I am just now realizing the how little I've posted in the past few months. Between conference preparation, a nasty virus (that took about two months to lose), and general family stuff, the blog has been put on the back burner.
But I'm back with a project!
These little lovelies were easy to complete. Surprisingly, the directions were well-written (unlike MANY of the projects I've encountered...). They are adorable, fidgety things meant for ¨the decoration of ball-dresses or for wearing in the hair.¨
They are a little early for our time period, though I've found other primary sources that suggest beadwork with bugles could be found later than the 1850s. That blog post is slowly coming together. For now, I give you pictures and instructions!
Godey's Lady's Book, September, 1854: BEAD AND BUGLE WORK
VERY pretty flowers or sprays may be made of bugles for the decoration of ball-dresses, or for wearing in the hair. Black, white, gray green, purple, and pink bugles, well adapted for this purpose, may be obtained at any of the bead and bugle-makers, or rather retailers; for the greater part of those we use are imported from abroad. For flowers we use two sizes, the one about an eighth of an inch in length, or rather better, and the other one-third of an inch long. A bright, even-looking bugle, large in the tube, should be chosen—an ounce of each kind will make a fair-sized spray. Besides, we shall require beads rather larger than a mustard-seed—this size is usually solid, and sold in bunches; a bunch will be sufficient. The solid or grainlikebeads are preferable to the hollow, pearl-like bead for these sprays, not being so fragile, and the new style of canvas work in beads has created a supply of the size and sort needed. The other requisites are wire and floss-silk, the wire, as before said, being chosen to match the color of the bugles. These covered wires are to be obtained at artificial flower-makers, and are sold on reels; the green can be bought in knots at wax-flower makers. The floss-silk at any Berlin wool repository. The leaves are made of small bugles. About nine leaves will make a small spray. There are, however, various patterns of bugle leaves, many of which will suggest themselves to any one practising the work. We will, however, give a cut of another by way of illustration.
This one is made exactly on the same principle as the other, but the larger bugles and beads are employed in it. Thus in the top loop or point of the leaf, we thread a long bugle, a bead , a long bugle, a bead , a long bugle, a bead , and then another long bugle, and bringing them to the centre of the wire, twist it immediately below them for a quarter of an inch. The two next loops are made each on their separate wire in like manner, and then the two wires are again twisted together for a third of an inch. The second pair of loops, or base of the leaf, are made by threading first a long bugle, and then a bead , then three bugles, and a bead twice, and then a long bugle on each wire, and fixing the loops by a twist to each, and then twisting the two wires together as a stem. When complete, each leaf will require putting into shape.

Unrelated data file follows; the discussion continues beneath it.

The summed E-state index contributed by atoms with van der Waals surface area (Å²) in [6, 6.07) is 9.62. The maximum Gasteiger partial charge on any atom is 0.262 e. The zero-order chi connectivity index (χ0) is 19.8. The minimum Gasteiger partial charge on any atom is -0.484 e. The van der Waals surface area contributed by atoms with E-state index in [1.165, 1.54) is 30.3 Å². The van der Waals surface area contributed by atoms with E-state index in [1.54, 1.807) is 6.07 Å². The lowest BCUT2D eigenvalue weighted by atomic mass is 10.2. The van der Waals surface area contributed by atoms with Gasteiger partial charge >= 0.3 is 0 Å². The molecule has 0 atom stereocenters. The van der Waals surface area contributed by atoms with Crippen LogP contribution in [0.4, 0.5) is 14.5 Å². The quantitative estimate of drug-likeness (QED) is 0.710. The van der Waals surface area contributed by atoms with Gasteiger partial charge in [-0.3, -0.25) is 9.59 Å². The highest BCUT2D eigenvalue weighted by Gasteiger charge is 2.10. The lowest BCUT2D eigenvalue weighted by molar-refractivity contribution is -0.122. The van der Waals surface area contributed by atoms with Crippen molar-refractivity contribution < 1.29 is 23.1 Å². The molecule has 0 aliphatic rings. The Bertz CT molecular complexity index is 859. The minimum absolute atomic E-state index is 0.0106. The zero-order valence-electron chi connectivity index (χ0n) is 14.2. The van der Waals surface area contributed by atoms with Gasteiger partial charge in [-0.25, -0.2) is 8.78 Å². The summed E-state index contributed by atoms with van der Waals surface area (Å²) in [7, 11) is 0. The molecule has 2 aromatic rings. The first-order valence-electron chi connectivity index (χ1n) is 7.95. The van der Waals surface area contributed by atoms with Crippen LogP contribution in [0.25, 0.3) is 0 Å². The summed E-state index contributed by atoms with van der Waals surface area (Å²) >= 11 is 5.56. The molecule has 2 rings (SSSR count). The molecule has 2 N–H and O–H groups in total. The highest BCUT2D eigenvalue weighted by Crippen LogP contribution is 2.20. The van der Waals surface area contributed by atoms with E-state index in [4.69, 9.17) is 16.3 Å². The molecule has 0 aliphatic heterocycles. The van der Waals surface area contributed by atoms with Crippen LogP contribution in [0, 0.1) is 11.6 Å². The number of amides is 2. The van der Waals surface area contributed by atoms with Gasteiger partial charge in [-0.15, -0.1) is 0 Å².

The bugle flowers are of two kinds, double and single, and are composed of bugles of both sizes, and beads , and look all the handsomer if finished off with a larger bead , one the size of a pea in the centre.
Take about three-quarters of a yard of wire, thread on it a bead , a long bugle, seven short bugles, and a long bugle; push these to within two inches of one end of the wire, and then pass the longer end of the wire again through the bead from the outside, inwards, or towards the bugles; draw it up gently and closely, and the first loop or petal of the flower is formed. Thirteen loops are required, and each one is made in the same way, the wire being always put a second time through the bead , entering it from the side of the loop last made, and being drawn closely up. These loops or petals stand up, and overlay each other; when all are completed, the two ends of the wire are twisted together to form the stem, and the circular, cup-shape of the flower is thus finished up.
When the flower is to be double, a second cup, or circle of up-standing loops must be made; but this inner portion contains eleven instead of thirteen petals, and there are but five small bugles instead of seven in each; in all other respects it is exactly similar. The stem is passed down through the centre of the outer cup, and a large bead being threaded on a couple of inches of wire, and maintained in its place by a twist of the ends of the wire, is passed through the centre of the two cups, and the three twisted wires are wound together into one neat stem with floss-silk.
Single flowers look best small; therefore the inner cup, with the central large bead , should be used for them. Various fantastic groupings of beads and bugles may be combined to form other flowers, or to simulate buds. We give a cut of one of them, which is made of long bugles, short bugles, andbeads , threaded on four wires, and arranged in diamonds. About four flowers, two single and two double, a couple of buds, and nine or ten leaves, make a very pretty spray if tastefully grouped and neatly bound together with floss-silk. The size we make them of course depends upon the purpose for which they are required; for looping a dress, five leaves, a bud, and two flowers will be sufficient.
For mourning, black, white, or gray bugles make up very prettily. Green bugles, too, have a very brilliant effect, and elegant sets of sprays or wreaths may be made by following our directions, at a merely nominal price compared with the cost of them if we were to order them to be made. Besides, the work itself is a graceful and pretty employment for the fingers, and calls for a certain degree of taste and imagination, and is very suggestive. We therefore recommend it to our readers in full confidence that it will amuse and interest them.